Donald Trump Not Running for President

I never thought Donald Trump would run for President. Turns out he won't. He made the announcement today.

Yesterday, NBC renewed Celebrity Apprentice. From the first linked article:

He was scheduled to meet with NBC's bosses early Monday morning to give them his final decision -- just hours before they were supposed to present their plans for the new fall season to advertisers.

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    The Donald (5.00 / 1) (#1)
    by MO Blue on Mon May 16, 2011 at 12:09:53 PM EST
    announcing this now spoils BTD's fun. IIRC he had one more Trump post planned.

    I think his final Trump post was going (none / 0) (#20)
    by ruffian on Mon May 16, 2011 at 12:54:49 PM EST
    to be post-Trump's announcement, so we still have it to look forward to!

    Shame (5.00 / 0) (#3)
    by andgarden on Mon May 16, 2011 at 12:13:50 PM EST
    He would have made a good foil.

    Obama should've waited longer (5.00 / 0) (#4)
    by CST on Mon May 16, 2011 at 12:14:37 PM EST
    to release his birth certificate.

    Hehee. (5.00 / 0) (#6)
    by brodie on Mon May 16, 2011 at 12:17:03 PM EST
    One of the quickest political meltdowns in history.

    Mostly shooting himself in the foot.

    But Obama finished him off real good.

    I thought he shot himself in the a$$ (5.00 / 1) (#29)
    by Militarytracy on Mon May 16, 2011 at 01:35:17 PM EST
    and then in the face :)

    Now, Military. (5.00 / 2) (#30)
    by brodie on Mon May 16, 2011 at 01:42:09 PM EST
    We don't use language like that around here.

    Face I mean.


    He was never, ever serious (none / 0) (#23)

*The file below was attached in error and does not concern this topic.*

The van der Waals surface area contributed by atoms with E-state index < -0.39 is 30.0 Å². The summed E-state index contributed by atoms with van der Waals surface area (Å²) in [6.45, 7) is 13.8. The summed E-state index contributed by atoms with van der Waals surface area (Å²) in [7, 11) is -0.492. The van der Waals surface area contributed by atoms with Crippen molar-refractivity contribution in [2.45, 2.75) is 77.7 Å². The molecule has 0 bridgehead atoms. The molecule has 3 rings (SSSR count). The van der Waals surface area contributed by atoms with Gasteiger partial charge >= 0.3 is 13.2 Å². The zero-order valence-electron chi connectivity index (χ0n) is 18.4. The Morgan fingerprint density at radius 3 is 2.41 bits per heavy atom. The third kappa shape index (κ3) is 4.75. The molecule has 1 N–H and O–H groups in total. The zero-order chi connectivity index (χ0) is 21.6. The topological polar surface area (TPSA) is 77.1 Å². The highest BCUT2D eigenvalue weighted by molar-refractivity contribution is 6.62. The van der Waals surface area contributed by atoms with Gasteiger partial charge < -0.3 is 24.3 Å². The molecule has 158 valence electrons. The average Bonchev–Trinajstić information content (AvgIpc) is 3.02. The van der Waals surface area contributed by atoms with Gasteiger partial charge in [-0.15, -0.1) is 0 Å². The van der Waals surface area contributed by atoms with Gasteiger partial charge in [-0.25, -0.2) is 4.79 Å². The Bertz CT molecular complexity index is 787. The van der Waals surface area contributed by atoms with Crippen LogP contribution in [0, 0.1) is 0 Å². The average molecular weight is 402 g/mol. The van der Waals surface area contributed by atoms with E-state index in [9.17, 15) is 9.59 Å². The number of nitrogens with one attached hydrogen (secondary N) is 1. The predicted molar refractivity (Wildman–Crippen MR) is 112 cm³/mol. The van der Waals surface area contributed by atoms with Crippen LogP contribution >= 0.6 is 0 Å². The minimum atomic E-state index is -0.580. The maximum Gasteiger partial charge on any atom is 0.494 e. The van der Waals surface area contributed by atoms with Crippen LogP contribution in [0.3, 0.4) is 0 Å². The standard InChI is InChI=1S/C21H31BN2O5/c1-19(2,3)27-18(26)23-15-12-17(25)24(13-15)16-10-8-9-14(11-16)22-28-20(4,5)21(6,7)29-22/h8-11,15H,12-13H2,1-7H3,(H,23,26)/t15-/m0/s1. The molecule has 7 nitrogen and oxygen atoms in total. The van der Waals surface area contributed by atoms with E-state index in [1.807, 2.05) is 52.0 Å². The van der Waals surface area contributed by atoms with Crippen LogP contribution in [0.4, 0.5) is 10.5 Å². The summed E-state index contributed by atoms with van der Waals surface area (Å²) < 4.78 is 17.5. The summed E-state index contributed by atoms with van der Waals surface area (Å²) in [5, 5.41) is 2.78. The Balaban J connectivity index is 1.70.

by gyrfalcon on Mon May 16, 2011 at 01:21:11 PM EST
    about running.  He just spun it out longer this time than the last two times he pretended he was considering it.  Media falls for it heavily each time.

    Proof... (5.00 / 1) (#7)
    by ScottW714 on Mon May 16, 2011 at 12:22:06 PM EST
    ... that any publicity isn't necessarily good publicity.

    His brand name took a solid hit.

    Let's hope (none / 0) (#31)
    by gyrfalcon on Mon May 16, 2011 at 01:43:43 PM EST
    that's the case because it certainly should have.

    Bad news (5.00 / 0) (#9)
    by mmc9431 on Mon May 16, 2011 at 12:28:09 PM EST
    I actually hate to see all the clowns falling by the wayside already. I would have preferred that they stayed in the race. They were working wonders proving just how out of touch the Republican party is from reality.

    Problem is... (5.00 / 3) (#15)
    by kdog on Mon May 16, 2011 at 12:43:51 PM EST
    they make out of touch Dems look semi-in touch by comparison...skews everything.

    The unintentional comedy loss is the nation's gain...remember Reagan was a running political joke at one time, until the joke was on us.  It's good he chickened out, cuz ya just can't put anything past an electorate that elected Reagan and G-Dub not once, but twice.  


    Now, now. (none / 0) (#18)
    by brodie on Mon May 16, 2011 at 12:49:38 PM EST
    They still have Bachmann (sans Turner-Overdrive), Newtie (with lovely, glassy-eyed Stepford Wife in Tow), and that Rent is Too Darn High guy, Herman Cain.

    Rick Sanitorium, too.

    Plus all the shape-shifting and amazing acrobatic political antics from WIllard Milton Romney, Mitch Daniels and, probably, Jon Huntsman.